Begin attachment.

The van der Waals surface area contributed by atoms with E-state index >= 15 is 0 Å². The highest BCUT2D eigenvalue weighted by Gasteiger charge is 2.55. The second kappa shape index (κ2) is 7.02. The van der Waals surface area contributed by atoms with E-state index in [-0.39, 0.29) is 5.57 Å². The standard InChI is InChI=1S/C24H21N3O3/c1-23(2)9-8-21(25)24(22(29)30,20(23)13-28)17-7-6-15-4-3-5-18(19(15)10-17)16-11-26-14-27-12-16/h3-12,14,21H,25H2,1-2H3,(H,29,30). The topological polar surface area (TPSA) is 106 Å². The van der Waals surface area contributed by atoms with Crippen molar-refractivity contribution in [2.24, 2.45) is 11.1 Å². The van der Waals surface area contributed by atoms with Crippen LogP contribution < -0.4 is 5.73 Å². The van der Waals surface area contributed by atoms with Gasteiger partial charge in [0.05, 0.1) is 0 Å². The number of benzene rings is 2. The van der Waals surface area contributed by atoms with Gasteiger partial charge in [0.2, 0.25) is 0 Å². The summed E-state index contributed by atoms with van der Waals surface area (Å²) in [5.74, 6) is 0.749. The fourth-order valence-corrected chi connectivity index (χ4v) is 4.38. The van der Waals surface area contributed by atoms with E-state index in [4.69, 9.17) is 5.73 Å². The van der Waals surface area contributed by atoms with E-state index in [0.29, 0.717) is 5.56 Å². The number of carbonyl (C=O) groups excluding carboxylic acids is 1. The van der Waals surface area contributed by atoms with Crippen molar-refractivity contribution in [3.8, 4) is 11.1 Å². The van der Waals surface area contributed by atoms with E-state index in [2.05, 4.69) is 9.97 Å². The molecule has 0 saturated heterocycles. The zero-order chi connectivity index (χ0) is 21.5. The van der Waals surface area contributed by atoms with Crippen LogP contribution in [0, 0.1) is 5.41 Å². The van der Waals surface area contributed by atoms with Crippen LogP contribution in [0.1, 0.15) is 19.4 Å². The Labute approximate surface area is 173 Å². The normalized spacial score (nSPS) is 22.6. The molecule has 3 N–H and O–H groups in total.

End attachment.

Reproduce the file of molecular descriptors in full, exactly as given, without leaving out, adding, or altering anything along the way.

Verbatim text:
The van der Waals surface area contributed by atoms with E-state index >= 15 is 0 Å². The highest BCUT2D eigenvalue weighted by Gasteiger charge is 2.55. The second kappa shape index (κ2) is 7.02. The van der Waals surface area contributed by atoms with E-state index in [-0.39, 0.29) is 5.57 Å². The standard InChI is InChI=1S/C24H21N3O3/c1-23(2)9-8-21(25)24(22(29)30,20(23)13-28)17-7-6-15-4-3-5-18(19(15)10-17)16-11-26-14-27-12-16/h3-12,14,21H,25H2,1-2H3,(H,29,30). The topological polar surface area (TPSA) is 106 Å². The van der Waals surface area contributed by atoms with Crippen molar-refractivity contribution in [2.24, 2.45) is 11.1 Å². The van der Waals surface area contributed by atoms with Crippen LogP contribution < -0.4 is 5.73 Å². The van der Waals surface area contributed by atoms with Gasteiger partial charge in [0.05, 0.1) is 0 Å². The number of benzene rings is 2. The van der Waals surface area contributed by atoms with Gasteiger partial charge in [0.2, 0.25) is 0 Å². The summed E-state index contributed by atoms with van der Waals surface area (Å²) in [5.74, 6) is 0.749. The fourth-order valence-corrected chi connectivity index (χ4v) is 4.38. The van der Waals surface area contributed by atoms with E-state index in [4.69, 9.17) is 5.73 Å². The van der Waals surface area contributed by atoms with E-state index in [0.29, 0.717) is 5.56 Å². The number of carbonyl (C=O) groups excluding carboxylic acids is 1. The van der Waals surface area contributed by atoms with Crippen molar-refractivity contribution in [3.8, 4) is 11.1 Å². The van der Waals surface area contributed by atoms with E-state index in [2.05, 4.69) is 9.97 Å². The molecule has 0 saturated heterocycles. The zero-order chi connectivity index (χ0) is 21.5. The van der Waals surface area contributed by atoms with Crippen LogP contribution in [0, 0.1) is 5.41 Å². The van der Waals surface area contributed by atoms with Crippen LogP contribution in [0.1, 0.15) is 19.4 Å². The Labute approximate surface area is 173 Å². The normalized spacial score (nSPS) is 22.6. The molecule has 3 N–H and O–H groups in total.